To complete the experience, The Return of the King provides the same sprawling set of features as the previous extended editions: four commentary tracks, sharp picture and thrilling sound, and two discs of excellent documentary material far superior to the recycled material in the theatrical edition. Those who have listened to the seven hours of commentary for the first two extended editions may wonder if they need to hear more, but there was no commentary for the earlier ROTK DVD, so it's still entertaining to hear him break down the film (he says the beacon scene is one of his favorites), discuss differences from the book, point out cameos, and poke fun at himself and the extended-edition concept ("So this is the complete full strangulation, never seen before, here exclusively on DVD!"). The documentaries (some lasting 30 minutes or longer) are of their usual outstanding quality, and there's a riveting storyboard/animatic sequence of the climactic scene, which includes a one-on-one battle between Aragorn and Sauron.

One DVD Set to Rule Them All
Peter Jackson's trilogy has set the standard for fantasy films by adapting the Holy Grail of fantasy stories with a combination of fidelity to the original source and his own vision, supplemented by outstanding writing, near-perfect casting, glorious special effects, and evocative New Zealand locales. The extended editions without exception have set the standard for the DVD medium by providing a richer film experience that pulls the three films together and further embraces Tolkien's world, a reference-quality home theater experience, and generous, intelligent, and engrossing bonus features. --David Horiuchi

Product Description

The Lord of the Rings [Region 2]


Customer Reviews

Most Helpful Customer Reviews
24 of 25 people found the following review helpful
5.0 out of 5 stars Bests the theatrical release 5 Sep 2005
By Adam VINE VOICE
Format:DVD
The Theatrical release suffered through being long but disjointed, with fractured and at times jarring story-telling.
The restored scenes in this extended cut make for a more satisfying and coherent narrative, and bring us closer to Tolkien's original work.
Stand out extra scenes are:
Saruman's last stand; a conflation of the original, but a great scene, faithful to the themes and spirit of the scene in the book. This gives the closure the Saruman story deserved.
Aragon draws the eye of Sauron: this serves to partly explain Denethor's madness, but not as specifically as the book does.
The Mouth of Sauron: A truly revolting and effective creation.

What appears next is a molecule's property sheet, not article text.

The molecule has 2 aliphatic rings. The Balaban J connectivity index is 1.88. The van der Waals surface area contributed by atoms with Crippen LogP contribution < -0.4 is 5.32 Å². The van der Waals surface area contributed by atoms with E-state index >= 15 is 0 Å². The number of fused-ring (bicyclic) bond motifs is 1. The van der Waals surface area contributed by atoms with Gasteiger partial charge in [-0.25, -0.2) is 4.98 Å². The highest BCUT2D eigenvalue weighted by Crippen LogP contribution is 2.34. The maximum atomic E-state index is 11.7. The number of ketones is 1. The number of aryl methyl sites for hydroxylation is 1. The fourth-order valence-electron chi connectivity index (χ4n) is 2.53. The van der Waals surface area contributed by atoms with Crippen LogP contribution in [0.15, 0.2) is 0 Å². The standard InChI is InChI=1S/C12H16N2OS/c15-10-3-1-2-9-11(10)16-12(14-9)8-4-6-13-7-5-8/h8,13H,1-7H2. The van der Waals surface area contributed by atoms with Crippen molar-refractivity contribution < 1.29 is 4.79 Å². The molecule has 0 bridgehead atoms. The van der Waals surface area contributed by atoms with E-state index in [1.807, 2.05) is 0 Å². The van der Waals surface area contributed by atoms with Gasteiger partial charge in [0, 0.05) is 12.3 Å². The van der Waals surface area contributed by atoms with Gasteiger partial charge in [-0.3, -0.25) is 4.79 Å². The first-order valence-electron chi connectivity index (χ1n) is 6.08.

The Mimis Tirith battle scenes are also extended, and we get to see that revolting Orc Captain get his deserts. He just vanishes from the Theatrical version.
As for the documentary features, there's a wonderful, inspiring documentary on Tolkien and the book, intelligent and illuminating.
The next feature is also good, looking at some of thr processes involved in filming the unfilmable. There's a fascinating look at a scene that never was, but we see here storyboarded, where Sauron appears to Aragon in his original Angelic form, before taking on his 'Dark Lord' form to do battle.
There's more, enough detail to satisfy the most obsessive fan. This is a good value dvd package, an essential cut of what until now has been a very flawed release.
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9 of 9 people found the following review helpful
5.0 out of 5 stars And so it ends.... 24 Jan 2005
Format:DVD|Verified Purchase
Well, boys and girls, this is it: the last Lord of the Rings DVD... unless they decide to milk the saga for all it's worth a la George Lucas. Like the theatrical version this extended cut doesn't quite live up to expectations - not because this is a 'bad' movie, but because our expectations were pushed into the stratosphere by The Fellowship and The Two Towers. The extra 50mins of footage are a rather mixed bag, with most of the additional scenes falling rather flat. There are, though, some notable exceptions - the demise of Saruman should never have been cut from the theatrical version, and the Mouth of Sauron is great fun. By and large though Jackson made the right decisions in the cutting room.
But while the extended cut of the movie itself is overlong and rather ponderous, the special features are superb. There are numerous excellent documentaries that cover visual effects, sound, music, etc. There are also films covering pre-production and production, the latter including many tearful moments as the members of the cast each film their final scenes. These documentaries really convey that the Lord of the Rings trilogy are not merely movies - they are a true cinematic 'event'. A multitude of talented people poured their heart and soul into these films over a period of six years in some cases, and in so doing created an epic saga that will be talked about for years to come. Those of us who were able to watch these movies in the cinema on their initial release were truly privileged.
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33 of 36 people found the following review helpful